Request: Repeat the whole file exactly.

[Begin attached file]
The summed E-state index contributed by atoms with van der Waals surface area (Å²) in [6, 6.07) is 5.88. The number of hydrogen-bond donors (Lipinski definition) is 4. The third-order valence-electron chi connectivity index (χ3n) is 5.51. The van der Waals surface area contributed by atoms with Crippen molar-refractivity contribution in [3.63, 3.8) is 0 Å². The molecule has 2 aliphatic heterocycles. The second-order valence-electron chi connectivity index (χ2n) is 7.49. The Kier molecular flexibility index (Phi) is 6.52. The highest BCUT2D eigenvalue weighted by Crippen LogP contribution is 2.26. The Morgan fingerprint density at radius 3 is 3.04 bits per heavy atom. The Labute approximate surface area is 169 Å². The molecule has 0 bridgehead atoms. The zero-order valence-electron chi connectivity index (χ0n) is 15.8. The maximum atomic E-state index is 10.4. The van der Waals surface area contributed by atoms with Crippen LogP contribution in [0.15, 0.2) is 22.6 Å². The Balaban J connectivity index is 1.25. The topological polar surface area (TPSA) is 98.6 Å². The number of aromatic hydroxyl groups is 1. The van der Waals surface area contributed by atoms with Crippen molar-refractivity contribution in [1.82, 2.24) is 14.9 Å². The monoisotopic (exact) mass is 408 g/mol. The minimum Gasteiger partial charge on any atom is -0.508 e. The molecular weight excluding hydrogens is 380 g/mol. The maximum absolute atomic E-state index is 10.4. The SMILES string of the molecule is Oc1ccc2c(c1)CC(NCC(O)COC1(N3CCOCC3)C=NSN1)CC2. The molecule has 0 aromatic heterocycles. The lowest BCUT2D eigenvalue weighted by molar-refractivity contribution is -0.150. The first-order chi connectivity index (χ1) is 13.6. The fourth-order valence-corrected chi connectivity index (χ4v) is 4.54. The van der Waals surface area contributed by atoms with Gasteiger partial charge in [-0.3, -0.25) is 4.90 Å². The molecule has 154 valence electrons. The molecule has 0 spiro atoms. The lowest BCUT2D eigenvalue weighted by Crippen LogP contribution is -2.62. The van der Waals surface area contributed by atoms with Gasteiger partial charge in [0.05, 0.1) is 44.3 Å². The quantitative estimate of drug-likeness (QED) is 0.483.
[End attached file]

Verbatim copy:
The summed E-state index contributed by atoms with van der Waals surface area (Å²) in [6, 6.07) is 5.88. The number of hydrogen-bond donors (Lipinski definition) is 4. The third-order valence-electron chi connectivity index (χ3n) is 5.51. The van der Waals surface area contributed by atoms with Crippen molar-refractivity contribution in [3.63, 3.8) is 0 Å². The molecule has 2 aliphatic heterocycles. The second-order valence-electron chi connectivity index (χ2n) is 7.49. The Kier molecular flexibility index (Phi) is 6.52. The highest BCUT2D eigenvalue weighted by Crippen LogP contribution is 2.26. The Morgan fingerprint density at radius 3 is 3.04 bits per heavy atom. The Labute approximate surface area is 169 Å². The molecule has 0 bridgehead atoms. The zero-order valence-electron chi connectivity index (χ0n) is 15.8. The maximum atomic E-state index is 10.4. The van der Waals surface area contributed by atoms with Crippen LogP contribution in [0.15, 0.2) is 22.6 Å². The Balaban J connectivity index is 1.25. The topological polar surface area (TPSA) is 98.6 Å². The number of aromatic hydroxyl groups is 1. The van der Waals surface area contributed by atoms with Crippen molar-refractivity contribution in [1.82, 2.24) is 14.9 Å². The monoisotopic (exact) mass is 408 g/mol. The minimum Gasteiger partial charge on any atom is -0.508 e. The molecular weight excluding hydrogens is 380 g/mol. The maximum absolute atomic E-state index is 10.4. The SMILES string of the molecule is Oc1ccc2c(c1)CC(NCC(O)COC1(N3CCOCC3)C=NSN1)CC2. The molecule has 0 aromatic heterocycles. The lowest BCUT2D eigenvalue weighted by molar-refractivity contribution is -0.150. The first-order chi connectivity index (χ1) is 13.6. The fourth-order valence-corrected chi connectivity index (χ4v) is 4.54. The van der Waals surface area contributed by atoms with Gasteiger partial charge in [-0.3, -0.25) is 4.90 Å². The molecule has 154 valence electrons. The molecule has 0 spiro atoms. The lowest BCUT2D eigenvalue weighted by Crippen LogP contribution is -2.62. The van der Waals surface area contributed by atoms with Gasteiger partial charge in [0.05, 0.1) is 44.3 Å². The quantitative estimate of drug-likeness (QED) is 0.483.